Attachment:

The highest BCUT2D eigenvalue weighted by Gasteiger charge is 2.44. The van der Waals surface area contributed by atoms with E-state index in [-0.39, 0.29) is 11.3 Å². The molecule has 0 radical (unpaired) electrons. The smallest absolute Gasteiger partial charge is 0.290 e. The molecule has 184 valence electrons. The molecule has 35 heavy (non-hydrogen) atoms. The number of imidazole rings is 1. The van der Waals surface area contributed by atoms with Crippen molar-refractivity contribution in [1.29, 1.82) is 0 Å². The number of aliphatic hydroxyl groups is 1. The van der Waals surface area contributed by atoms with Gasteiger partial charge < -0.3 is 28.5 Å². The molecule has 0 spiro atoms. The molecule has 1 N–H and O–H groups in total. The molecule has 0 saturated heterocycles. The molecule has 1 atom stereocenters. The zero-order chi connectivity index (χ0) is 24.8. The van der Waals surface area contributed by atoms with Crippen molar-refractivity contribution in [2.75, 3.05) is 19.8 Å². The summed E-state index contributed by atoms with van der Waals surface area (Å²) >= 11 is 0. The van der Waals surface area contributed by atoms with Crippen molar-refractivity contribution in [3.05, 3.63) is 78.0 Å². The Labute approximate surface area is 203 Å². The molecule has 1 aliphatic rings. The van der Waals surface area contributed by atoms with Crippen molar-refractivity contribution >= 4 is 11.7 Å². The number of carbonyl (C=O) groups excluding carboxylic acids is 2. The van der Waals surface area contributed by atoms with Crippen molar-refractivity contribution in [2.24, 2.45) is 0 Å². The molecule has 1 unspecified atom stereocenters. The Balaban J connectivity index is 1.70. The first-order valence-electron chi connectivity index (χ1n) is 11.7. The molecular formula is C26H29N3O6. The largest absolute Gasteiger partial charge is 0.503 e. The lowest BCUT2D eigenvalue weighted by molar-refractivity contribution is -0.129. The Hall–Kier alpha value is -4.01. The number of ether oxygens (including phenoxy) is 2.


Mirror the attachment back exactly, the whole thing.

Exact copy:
The highest BCUT2D eigenvalue weighted by Gasteiger charge is 2.44. The van der Waals surface area contributed by atoms with E-state index in [-0.39, 0.29) is 11.3 Å². The molecule has 0 radical (unpaired) electrons. The smallest absolute Gasteiger partial charge is 0.290 e. The molecule has 184 valence electrons. The molecule has 35 heavy (non-hydrogen) atoms. The number of imidazole rings is 1. The van der Waals surface area contributed by atoms with Crippen molar-refractivity contribution in [1.29, 1.82) is 0 Å². The number of aliphatic hydroxyl groups is 1. The van der Waals surface area contributed by atoms with Gasteiger partial charge < -0.3 is 28.5 Å². The molecule has 0 spiro atoms. The molecule has 1 N–H and O–H groups in total. The molecule has 0 saturated heterocycles. The molecule has 1 atom stereocenters. The zero-order chi connectivity index (χ0) is 24.8. The van der Waals surface area contributed by atoms with Crippen molar-refractivity contribution in [2.75, 3.05) is 19.8 Å². The summed E-state index contributed by atoms with van der Waals surface area (Å²) >= 11 is 0. The van der Waals surface area contributed by atoms with Crippen molar-refractivity contribution in [3.05, 3.63) is 78.0 Å². The Labute approximate surface area is 203 Å². The molecule has 1 aliphatic rings. The van der Waals surface area contributed by atoms with Crippen molar-refractivity contribution >= 4 is 11.7 Å². The number of carbonyl (C=O) groups excluding carboxylic acids is 2. The van der Waals surface area contributed by atoms with Crippen molar-refractivity contribution in [2.24, 2.45) is 0 Å². The molecule has 1 unspecified atom stereocenters. The Balaban J connectivity index is 1.70. The first-order valence-electron chi connectivity index (χ1n) is 11.7. The molecular formula is C26H29N3O6. The largest absolute Gasteiger partial charge is 0.503 e. The lowest BCUT2D eigenvalue weighted by molar-refractivity contribution is -0.129. The Hall–Kier alpha value is -4.01. The number of ether oxygens (including phenoxy) is 2.